Here at myStockOptions.com, we keep an eye on major court cases and rulings that involve stock compensation or stock holdings, as these developments can influence both stock plans and the actions of stock plan participants. A few recent lawsuits and court decisions have drawn our interest.
Class-Action Lawsuit Claims Uber Made Unfair Changes In Stock Grants
Uber is facing a lawsuit related to changes it made in its stock grants, according to the complaint in a class action recently filed against the company. The acquisition centers around the technical ISO rule that only grants with an aggregate value of $100,000 can be exercisable in any one calendar year. Any grants that vest in a year with a value over that automatically become NQSOs, and income, Social Security, and Medicare taxes are withheld at exercise. According to the complaint, Uber recruited software engineers with whom it had employment agreements to grant ISOs with a vesting schedule of 25% after the first 12 months and then monthly vesting thereafter (see Exhibit 1). However, the company changed the provision to allow all of the shares to become exercisable after six months, forcing some ISOs to become NQSOs (see Exhibit 2). This situation raises the issue of whether "exercisable" means "vested" in the related tax-code provision, which was adopted before a distinction between exercisability and vesting existed in certain pre-IPO stock options with early-exercise provisions.
Various news publications picked up on this lawsuit, including TechCrunch and Courthouse News Service. TechCrunch reports a statement issued by Uber, which explains that the company gives employees a "real stake" in its success and that it is "proud to offer equity compensation in service of that goal."
State Supreme Court Confirms Nonresidents Cannot Escape Taxation On Options Earned In The State
You cannot escape state taxation of vested stock options by moving to a state without an income tax. In Allen v. Commissioner of Revenue Services, the Connecticut Supreme Court confirmed that Connecticut can tax income from option exercises by a nonresident if the options were granted as compensation for performing services within the state. Connecticut, like many states, has a provision that authorizes the taxation of income "derived from or connected with sources within this state of each nonresident." The court rejected the plaintiff's creative positions, including the argument that it is "unconstitutional" to impose a tax on income derived from the exercise of nonqualified stock options by someone who at exercise is a nonresident. For more about this case, see an article about it at the website of Forbes. The taxation of mobile employees in the US and in other countries shows the eagerness of governments to find tax revenue in stock compensation.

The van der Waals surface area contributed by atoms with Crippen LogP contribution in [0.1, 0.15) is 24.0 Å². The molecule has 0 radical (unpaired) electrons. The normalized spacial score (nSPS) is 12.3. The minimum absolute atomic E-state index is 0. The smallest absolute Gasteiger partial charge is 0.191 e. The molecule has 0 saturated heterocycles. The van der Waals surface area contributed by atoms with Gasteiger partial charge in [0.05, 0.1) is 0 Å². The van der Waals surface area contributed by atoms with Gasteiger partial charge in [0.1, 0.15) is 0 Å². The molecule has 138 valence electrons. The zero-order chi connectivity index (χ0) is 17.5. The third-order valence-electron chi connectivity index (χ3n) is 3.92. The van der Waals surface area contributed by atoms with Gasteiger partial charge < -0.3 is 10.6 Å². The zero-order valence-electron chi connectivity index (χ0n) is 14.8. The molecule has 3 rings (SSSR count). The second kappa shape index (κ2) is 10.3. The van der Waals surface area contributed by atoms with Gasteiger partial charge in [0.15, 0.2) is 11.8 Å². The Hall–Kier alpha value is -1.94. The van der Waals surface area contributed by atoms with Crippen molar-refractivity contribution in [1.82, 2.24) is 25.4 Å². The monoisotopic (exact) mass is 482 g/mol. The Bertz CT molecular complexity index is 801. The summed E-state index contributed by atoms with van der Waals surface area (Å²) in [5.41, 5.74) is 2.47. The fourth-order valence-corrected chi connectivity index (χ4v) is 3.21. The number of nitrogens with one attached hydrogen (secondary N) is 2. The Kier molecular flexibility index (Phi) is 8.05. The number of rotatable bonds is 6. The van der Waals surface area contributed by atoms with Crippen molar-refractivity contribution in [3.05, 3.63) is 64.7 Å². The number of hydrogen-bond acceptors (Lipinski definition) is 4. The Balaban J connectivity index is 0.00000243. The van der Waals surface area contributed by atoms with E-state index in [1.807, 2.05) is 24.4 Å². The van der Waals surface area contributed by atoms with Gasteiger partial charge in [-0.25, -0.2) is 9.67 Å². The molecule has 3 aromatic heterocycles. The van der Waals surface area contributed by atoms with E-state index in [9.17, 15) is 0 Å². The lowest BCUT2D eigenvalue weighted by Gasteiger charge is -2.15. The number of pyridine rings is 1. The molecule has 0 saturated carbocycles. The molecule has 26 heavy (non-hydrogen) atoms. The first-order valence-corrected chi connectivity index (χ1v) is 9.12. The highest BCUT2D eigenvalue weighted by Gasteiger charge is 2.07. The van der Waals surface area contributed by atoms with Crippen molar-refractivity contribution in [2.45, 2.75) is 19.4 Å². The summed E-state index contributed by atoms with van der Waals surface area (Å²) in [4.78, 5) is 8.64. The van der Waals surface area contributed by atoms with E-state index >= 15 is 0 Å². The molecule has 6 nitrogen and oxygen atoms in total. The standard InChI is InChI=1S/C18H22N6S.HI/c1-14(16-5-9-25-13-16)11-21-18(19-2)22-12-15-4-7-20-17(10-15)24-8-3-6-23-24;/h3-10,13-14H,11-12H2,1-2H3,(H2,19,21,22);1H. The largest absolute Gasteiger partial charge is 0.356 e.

Supreme Court Issues A Major Decision On Insider Trading
Everyone working for or advising a public company needs to know the insider-trading rules. Even if you unintentionally violate the laws of insider trading, you can face a serious punishment. (For details, see the FAQs on insider trading at myStockOptions.com and the Think Twice video series for insider-trading prevention.) It is not hard to imagine a situation in which you casually tell a relative or a friend about upcoming important company news, and that this person then uses that information to make a stock-trading profit. Although the tipoff would probably be a violation of your company's confidentially rules, you might not have miscreant intentions or expect anything in return from the tipped-off person, and therefore might (wrongly) not view this act as insider trading.
The US Supreme Court has issued a major decision on insider trading that involves just that type of situation. In its ruling on Salman v. United States, the Supreme Court makes it very clear that whenever a friend or relative is tipped, insider trading has occurred, regardless of whether the tipster receives a benefit. Prosecutors do not need to show something of value was received for providing the valuable information. In the court's view, "the tipper personally benefits because giving a gift of trading information to a trading relative is the same thing as trading by the tipper followed by a gift of the proceeds." The tipper does not need to receive something of a "pecuniary or similarly valuable nature" in exchange for this gift to a trading relative.
The ruling is seen as a victory for the US government, as it strengthens the position of federal prosecutors and their will to bring insider-trading cases. The case prompted several commentaries, including articles from the law firms Morgan Lewis & Bockius and Goodwin Procter and an analysis in the blog of the Supreme Court itself.